But for all that I still can’t quite apply this verse as literally as others do to ‘prove’ a stable earth. The simple reason being that a principle can be ‘established’, and a principle is not a physical entity. The earth therefore can be described as having been established in that it has been made by God, and that unless or until he destroys it, it ‘cannot be moved’. So although this phrase can hint at a motionless earth it cannot really be taken on its own to prove it.

I suppose the same could be said of the ‘foundations’ and the ‘pillars’ of the earth. But these words do also suggest a more physical application along with the admitted ‘principle’ interpretation. As the ‘establishment’ of something can exist solely in the realm of principle, the words ‘foundation’ and, perhaps to a lesser degree, ‘pillars’ can also be applied to the physical. If you’re not convinced then consider the following verses: ‘Of old hast thou laid the foundation of the earth: and the heavens are the work of thy hands. They shall perish, but thou shalt endure: yea, all of them shall wax old like a garment; as a vesture shalt thou change them, and they shall be changed…’, Psalm 102:25,26. Now no-one reading those verses can fail to see that the psalmist is speaking of the physical creation bound by time: of the physical world in which he lived and of the physical heavens which he saw above his head. Therefore there is no reason to believe that the ‘foundations’ are not physical also.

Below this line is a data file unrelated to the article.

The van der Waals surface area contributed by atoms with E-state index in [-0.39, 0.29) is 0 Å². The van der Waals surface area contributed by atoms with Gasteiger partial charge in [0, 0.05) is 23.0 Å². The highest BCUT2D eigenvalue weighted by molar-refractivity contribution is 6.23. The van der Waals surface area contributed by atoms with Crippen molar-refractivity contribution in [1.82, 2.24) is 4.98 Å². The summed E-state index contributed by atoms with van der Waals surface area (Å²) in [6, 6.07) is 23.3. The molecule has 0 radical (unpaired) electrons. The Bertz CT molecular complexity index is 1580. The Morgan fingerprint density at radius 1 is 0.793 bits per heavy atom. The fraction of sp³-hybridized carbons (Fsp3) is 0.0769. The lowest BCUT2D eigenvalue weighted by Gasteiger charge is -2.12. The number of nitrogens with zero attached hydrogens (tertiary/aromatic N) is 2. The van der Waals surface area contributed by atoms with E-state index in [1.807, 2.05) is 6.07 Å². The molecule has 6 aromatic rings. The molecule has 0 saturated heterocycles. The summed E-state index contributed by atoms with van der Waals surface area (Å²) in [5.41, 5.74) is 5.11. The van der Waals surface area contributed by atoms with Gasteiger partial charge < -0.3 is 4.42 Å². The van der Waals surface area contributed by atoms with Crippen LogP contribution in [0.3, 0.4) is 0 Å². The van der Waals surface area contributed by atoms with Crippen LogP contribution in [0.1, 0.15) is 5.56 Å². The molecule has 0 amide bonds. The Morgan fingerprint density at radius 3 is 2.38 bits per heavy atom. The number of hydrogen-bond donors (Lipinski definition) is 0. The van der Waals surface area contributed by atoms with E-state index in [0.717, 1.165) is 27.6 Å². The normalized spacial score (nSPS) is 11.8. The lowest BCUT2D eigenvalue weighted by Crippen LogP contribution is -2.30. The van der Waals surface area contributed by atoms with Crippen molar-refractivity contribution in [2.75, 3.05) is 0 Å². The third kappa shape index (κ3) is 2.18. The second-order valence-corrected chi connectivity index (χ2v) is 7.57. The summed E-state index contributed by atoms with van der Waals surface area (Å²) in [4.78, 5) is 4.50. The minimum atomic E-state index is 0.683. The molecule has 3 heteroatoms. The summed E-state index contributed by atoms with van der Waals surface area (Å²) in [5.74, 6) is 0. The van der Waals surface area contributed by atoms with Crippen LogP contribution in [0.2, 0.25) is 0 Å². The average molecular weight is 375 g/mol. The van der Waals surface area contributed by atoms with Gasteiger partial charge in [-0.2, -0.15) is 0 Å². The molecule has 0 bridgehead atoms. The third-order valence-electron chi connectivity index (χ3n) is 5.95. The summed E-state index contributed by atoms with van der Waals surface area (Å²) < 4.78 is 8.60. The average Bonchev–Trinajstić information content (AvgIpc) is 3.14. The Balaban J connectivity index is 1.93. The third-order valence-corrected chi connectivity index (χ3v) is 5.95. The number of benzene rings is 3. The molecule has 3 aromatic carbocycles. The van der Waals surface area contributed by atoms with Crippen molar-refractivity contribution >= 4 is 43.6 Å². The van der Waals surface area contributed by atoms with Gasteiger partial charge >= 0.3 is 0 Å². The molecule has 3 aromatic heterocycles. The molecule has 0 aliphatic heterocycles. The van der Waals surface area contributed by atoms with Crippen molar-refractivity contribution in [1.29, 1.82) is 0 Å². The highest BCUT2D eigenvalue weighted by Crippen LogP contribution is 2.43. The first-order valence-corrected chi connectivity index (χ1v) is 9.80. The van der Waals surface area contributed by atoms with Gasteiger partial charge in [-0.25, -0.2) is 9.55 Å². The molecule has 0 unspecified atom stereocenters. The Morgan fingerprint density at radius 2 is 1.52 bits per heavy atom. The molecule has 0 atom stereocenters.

Look at Job 38:4. There the LORD asks Job, ‘Where wast thou when I laid the foundations of the earth?’ – he then going on in chapters 38 and 39 to make reference to many other physical properties of creation. Psalm 104 also speaks of the foundations of the earth in the context of the literal physical creation, and with probable reference to the Flood in Noah’s day – another literal physical occurrence, verses 5-9. In fact it is interesting to note in verse 5 that the marginal reading gives the literal Hebrew: ‘He hath founded the earth upon her bases.’ We know from Genesis 1:1 that ‘In the beginning God created the heaven and the earth’, obviously a physical earth: so why not built upon actual foundations or bases?